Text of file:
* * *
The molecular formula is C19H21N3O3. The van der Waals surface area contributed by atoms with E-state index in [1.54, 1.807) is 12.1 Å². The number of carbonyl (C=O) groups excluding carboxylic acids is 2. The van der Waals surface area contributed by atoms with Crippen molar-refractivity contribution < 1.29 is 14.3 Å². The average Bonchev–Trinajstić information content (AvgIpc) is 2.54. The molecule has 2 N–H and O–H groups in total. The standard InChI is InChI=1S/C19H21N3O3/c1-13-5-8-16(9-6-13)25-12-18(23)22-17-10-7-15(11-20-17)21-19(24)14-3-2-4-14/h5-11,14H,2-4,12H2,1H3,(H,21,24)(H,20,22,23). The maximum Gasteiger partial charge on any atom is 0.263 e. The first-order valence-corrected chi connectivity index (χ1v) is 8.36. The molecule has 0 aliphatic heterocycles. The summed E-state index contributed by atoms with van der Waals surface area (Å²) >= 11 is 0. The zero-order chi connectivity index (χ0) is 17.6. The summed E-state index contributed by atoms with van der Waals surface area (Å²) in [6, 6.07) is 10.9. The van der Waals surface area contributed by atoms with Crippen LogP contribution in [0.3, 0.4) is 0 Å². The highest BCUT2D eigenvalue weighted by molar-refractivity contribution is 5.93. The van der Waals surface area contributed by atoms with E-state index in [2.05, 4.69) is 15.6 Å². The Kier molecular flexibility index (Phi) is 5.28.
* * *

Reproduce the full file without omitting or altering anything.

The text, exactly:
The molecular formula is C19H21N3O3. The van der Waals surface area contributed by atoms with E-state index in [1.54, 1.807) is 12.1 Å². The number of carbonyl (C=O) groups excluding carboxylic acids is 2. The van der Waals surface area contributed by atoms with Crippen molar-refractivity contribution < 1.29 is 14.3 Å². The average Bonchev–Trinajstić information content (AvgIpc) is 2.54. The molecule has 2 N–H and O–H groups in total. The standard InChI is InChI=1S/C19H21N3O3/c1-13-5-8-16(9-6-13)25-12-18(23)22-17-10-7-15(11-20-17)21-19(24)14-3-2-4-14/h5-11,14H,2-4,12H2,1H3,(H,21,24)(H,20,22,23). The maximum Gasteiger partial charge on any atom is 0.263 e. The first-order valence-corrected chi connectivity index (χ1v) is 8.36. The molecule has 0 aliphatic heterocycles. The summed E-state index contributed by atoms with van der Waals surface area (Å²) >= 11 is 0. The zero-order chi connectivity index (χ0) is 17.6. The summed E-state index contributed by atoms with van der Waals surface area (Å²) in [6, 6.07) is 10.9. The van der Waals surface area contributed by atoms with Crippen LogP contribution in [0.3, 0.4) is 0 Å². The highest BCUT2D eigenvalue weighted by molar-refractivity contribution is 5.93. The van der Waals surface area contributed by atoms with E-state index in [2.05, 4.69) is 15.6 Å². The Kier molecular flexibility index (Phi) is 5.28.